No shame in struggling with mental health as a new mum – here’s how you can seek help

Dr Jennifer Cooke, consultant psychiatrist with the Specialist Perinatal Mental Health Service (SPMHS). Picture by David Rees Photography
Dr Jennifer Cooke, consultant psychiatrist with the Specialist Perinatal Mental Health Service (SPMHS). Picture by David Rees Photography

Specialist mental health services are reminding new mums and families of the importance of seeking help for mental health and emotional difficulties as early as possible.

Wednesday (May 1) marked World Maternal Mental Health Day, and it is believed that one in five women will experience a mood or anxiety disorder during their pregnancy or in the first year after giving birth.

These mental health difficulties can include postpartum depression, anxiety, obsessive compulsive disorder and psychosis.

The Specialist Perinatal Mental Health Service (SPMHS), which is run by Sussex Partnership NHS Foundation Trust, is a community-based service for mums who are experiencing severe mental health difficulties during pregnancy or for up to a year after birth.

The team also supports expectant mothers who are currently well but have experienced mental health difficulties in the past, as well as fathers and partners.

The service has four teams of mental health professionals which include psychiatrists, nurses, psychologists, parent-infant psychotherapists and nursery nurses, and is able to offer face to face clinics at a range of different locations, including in the family home.

Dr Jennifer Cooke, consultant psychiatrist with the service, said it was important to stress that struggling with mental health was not something to be embarrassed about.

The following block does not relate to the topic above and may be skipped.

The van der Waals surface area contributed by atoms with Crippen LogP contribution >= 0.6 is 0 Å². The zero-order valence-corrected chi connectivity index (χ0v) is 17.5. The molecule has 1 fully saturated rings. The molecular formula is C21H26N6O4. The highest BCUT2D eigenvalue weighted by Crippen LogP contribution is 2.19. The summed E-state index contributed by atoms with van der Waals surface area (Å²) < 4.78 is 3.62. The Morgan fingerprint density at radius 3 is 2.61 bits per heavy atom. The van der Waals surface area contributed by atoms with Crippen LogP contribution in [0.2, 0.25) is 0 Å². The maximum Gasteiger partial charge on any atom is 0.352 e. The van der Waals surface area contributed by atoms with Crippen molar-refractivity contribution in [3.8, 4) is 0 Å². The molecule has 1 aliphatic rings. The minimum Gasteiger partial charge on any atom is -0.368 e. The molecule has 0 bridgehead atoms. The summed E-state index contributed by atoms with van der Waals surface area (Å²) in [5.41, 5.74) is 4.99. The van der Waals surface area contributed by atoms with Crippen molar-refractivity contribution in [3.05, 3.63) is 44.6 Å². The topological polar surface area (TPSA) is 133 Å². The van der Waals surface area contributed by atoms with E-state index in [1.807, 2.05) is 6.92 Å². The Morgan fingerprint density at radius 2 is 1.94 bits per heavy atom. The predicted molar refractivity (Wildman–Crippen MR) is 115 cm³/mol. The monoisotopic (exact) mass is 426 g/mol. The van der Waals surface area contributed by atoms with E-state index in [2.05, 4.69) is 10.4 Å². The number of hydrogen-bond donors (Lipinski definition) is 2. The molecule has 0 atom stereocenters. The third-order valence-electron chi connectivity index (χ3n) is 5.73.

She said: “Welcoming a new baby is a very special time but for some mothers, particularly where there is a history of mental illness, it can be overwhelming.

“This is nothing to be ashamed of – it is our job to show these women that they are not alone, help make this difficult time more manageable by giving them the specialist focused support that they need and work with them towards their recovery.”

Dr Cooke explained how the service was launched, and that it has expanded since its inception.

“To ensure we continue to offer the best possible support for the women and families that we work with it is vital that we are always looking for ways to progress and grow,” she said.

“Since launching our service 18 months ago we have welcomed other professions into the team, including early years workers, and by offering other types of specialist support such as perinatal specific dialectical behavioural therapy groups.

“We are also currently developing perinatal mental health simulation training for midwives, maternity support workers, health visitors, obstetricians, GPs and mental health nurses across Sussex and East Surrey.

“I would encourage anyone who is concerned about their mental health or emotional wellbeing to go and talk to their GP, midwife or health visitor.”

To find out more about the Specialist Perinatal Mental Health Service and to view a short film which includes first-hand experiences from mums who have used the service, visit the trust’s website at www.sussexpartnership.nhs.uk/perinatal

Sussex Partnership NHS Foundation Trust provides mental health, learning disability and prison health care across south east England.